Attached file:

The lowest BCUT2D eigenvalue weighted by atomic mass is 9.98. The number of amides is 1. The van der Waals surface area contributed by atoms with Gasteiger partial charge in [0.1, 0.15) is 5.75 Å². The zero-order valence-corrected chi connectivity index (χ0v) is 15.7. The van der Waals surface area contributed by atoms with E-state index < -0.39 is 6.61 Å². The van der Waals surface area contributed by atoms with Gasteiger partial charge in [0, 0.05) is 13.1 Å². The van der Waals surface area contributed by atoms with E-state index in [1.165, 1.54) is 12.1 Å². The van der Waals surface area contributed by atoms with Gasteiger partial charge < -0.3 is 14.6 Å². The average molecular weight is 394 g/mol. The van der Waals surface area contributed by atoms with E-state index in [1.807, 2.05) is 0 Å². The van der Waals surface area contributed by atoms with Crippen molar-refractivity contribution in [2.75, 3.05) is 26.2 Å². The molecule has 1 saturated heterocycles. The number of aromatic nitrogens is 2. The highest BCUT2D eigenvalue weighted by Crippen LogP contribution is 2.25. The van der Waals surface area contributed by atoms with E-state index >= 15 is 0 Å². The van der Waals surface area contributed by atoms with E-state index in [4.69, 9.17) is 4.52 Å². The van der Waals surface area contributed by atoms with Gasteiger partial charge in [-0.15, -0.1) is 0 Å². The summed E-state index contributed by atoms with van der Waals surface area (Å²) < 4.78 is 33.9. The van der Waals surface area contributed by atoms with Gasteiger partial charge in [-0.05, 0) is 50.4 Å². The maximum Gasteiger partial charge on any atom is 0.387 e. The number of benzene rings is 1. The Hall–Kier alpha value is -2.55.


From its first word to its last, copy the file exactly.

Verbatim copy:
The lowest BCUT2D eigenvalue weighted by atomic mass is 9.98. The number of amides is 1. The van der Waals surface area contributed by atoms with Gasteiger partial charge in [0.1, 0.15) is 5.75 Å². The zero-order valence-corrected chi connectivity index (χ0v) is 15.7. The van der Waals surface area contributed by atoms with E-state index < -0.39 is 6.61 Å². The van der Waals surface area contributed by atoms with Gasteiger partial charge in [0, 0.05) is 13.1 Å². The van der Waals surface area contributed by atoms with E-state index in [1.165, 1.54) is 12.1 Å². The van der Waals surface area contributed by atoms with Gasteiger partial charge < -0.3 is 14.6 Å². The average molecular weight is 394 g/mol. The van der Waals surface area contributed by atoms with E-state index in [1.807, 2.05) is 0 Å². The van der Waals surface area contributed by atoms with Crippen molar-refractivity contribution in [2.75, 3.05) is 26.2 Å². The molecule has 1 saturated heterocycles. The number of aromatic nitrogens is 2. The highest BCUT2D eigenvalue weighted by Crippen LogP contribution is 2.25. The van der Waals surface area contributed by atoms with E-state index >= 15 is 0 Å². The van der Waals surface area contributed by atoms with E-state index in [4.69, 9.17) is 4.52 Å². The van der Waals surface area contributed by atoms with Gasteiger partial charge in [-0.15, -0.1) is 0 Å². The summed E-state index contributed by atoms with van der Waals surface area (Å²) < 4.78 is 33.9. The van der Waals surface area contributed by atoms with Gasteiger partial charge in [-0.05, 0) is 50.4 Å². The maximum Gasteiger partial charge on any atom is 0.387 e. The number of benzene rings is 1. The Hall–Kier alpha value is -2.55.